(583cj) Selective Conversion of m-Cresol to Toluene Over Bimetallic Ni-Fe Catalysts | AIChE

(583cj) Selective Conversion of m-Cresol to Toluene Over Bimetallic Ni-Fe Catalysts


Resasco, D. E. - Presenter, University of Oklahoma
Nie, L., University of Oklahoma
An, W., University of Oklahoma
Sooknoi, T., University of Oklahoma

The catalytic conversion of m-cresol in the presence of H2 has been investigated on SiO2-supported Ni, Fe, and bimetallic Ni-Fe catalysts at 300°C and atmospheric pressure. Over the monometallic Ni catalyst, the dominant product is 3-methylcyclohexanone while 3-methylcyclohexanol and toluene appear in smaller amounts, even at high conversions.  By contrast, on Fe and Ni-Fe bimetallic catalysts, the dominant product is toluene while the hydrogenation products (3-methylcyclohexanone and 3-methylcyclohexanol) are practically negligible in the entire range of conversions.

To explain these differences, we have proposed a deoxygenation path that starts with the tautomerization of m-cresol to an unstable ketone intermediate (3-methyl-3,5-cyclohexadienone).  The fate of this intermediate is determined by the ability of the catalyst to either hydrogenate the carbonyl group or the ring.  The former would mostly occur on Fe and Ni-Fe catalysts, while the latter would occur on Ni.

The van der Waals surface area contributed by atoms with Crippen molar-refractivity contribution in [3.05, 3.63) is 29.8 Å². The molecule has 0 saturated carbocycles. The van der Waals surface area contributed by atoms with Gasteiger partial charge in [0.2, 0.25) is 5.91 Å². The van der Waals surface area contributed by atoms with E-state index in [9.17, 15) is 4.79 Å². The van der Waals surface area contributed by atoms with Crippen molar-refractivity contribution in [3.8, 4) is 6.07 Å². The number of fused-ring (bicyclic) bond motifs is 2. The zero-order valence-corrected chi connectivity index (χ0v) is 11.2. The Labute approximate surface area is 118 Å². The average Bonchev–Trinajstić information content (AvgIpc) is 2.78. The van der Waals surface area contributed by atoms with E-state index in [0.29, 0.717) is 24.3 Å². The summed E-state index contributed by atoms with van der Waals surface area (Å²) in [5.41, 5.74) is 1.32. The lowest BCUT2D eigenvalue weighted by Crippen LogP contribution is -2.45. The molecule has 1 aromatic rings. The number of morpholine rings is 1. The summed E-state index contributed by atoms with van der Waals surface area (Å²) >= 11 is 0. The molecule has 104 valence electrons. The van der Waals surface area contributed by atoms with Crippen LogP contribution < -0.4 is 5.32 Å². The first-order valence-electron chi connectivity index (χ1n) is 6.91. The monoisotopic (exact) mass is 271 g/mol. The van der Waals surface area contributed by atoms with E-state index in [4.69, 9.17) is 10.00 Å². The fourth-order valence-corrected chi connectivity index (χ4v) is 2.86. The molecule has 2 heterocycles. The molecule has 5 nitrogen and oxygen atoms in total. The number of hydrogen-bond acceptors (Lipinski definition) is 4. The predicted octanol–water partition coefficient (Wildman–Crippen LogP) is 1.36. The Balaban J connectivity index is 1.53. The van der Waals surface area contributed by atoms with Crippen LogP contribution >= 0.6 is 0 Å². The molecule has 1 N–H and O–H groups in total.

Hydrogenation of the carbonyl group produces a very reactive unsaturated alcohol (3-methyl-3,5-cyclohexadienol), which can be easily dehydrated to toluene.  This would explain the high selectivity of Fe and Ni-Fe to toluene.  By contrast, hydrogenation of the ring would result in 3-methylcyclohexanone, which can be further hydrogenated to 3-methylcyclohexanol.  On supports that contain sites, which are active for dehydration, the formation of toluene would occur via dehydration of the alcohol and subsequent dehydrogenation. On the catalysts investigated in this work, dehydration of the corresponding alcohol does not occur, so the only path to toluene is via hydrogenation of the carbonyl of the unstable ketone intermediate.

In addition, to the products mentioned above, xylenol is also observed in significant yields, which indicate that transalkylation of m-cresol is another reaction path occurring on these catalysts.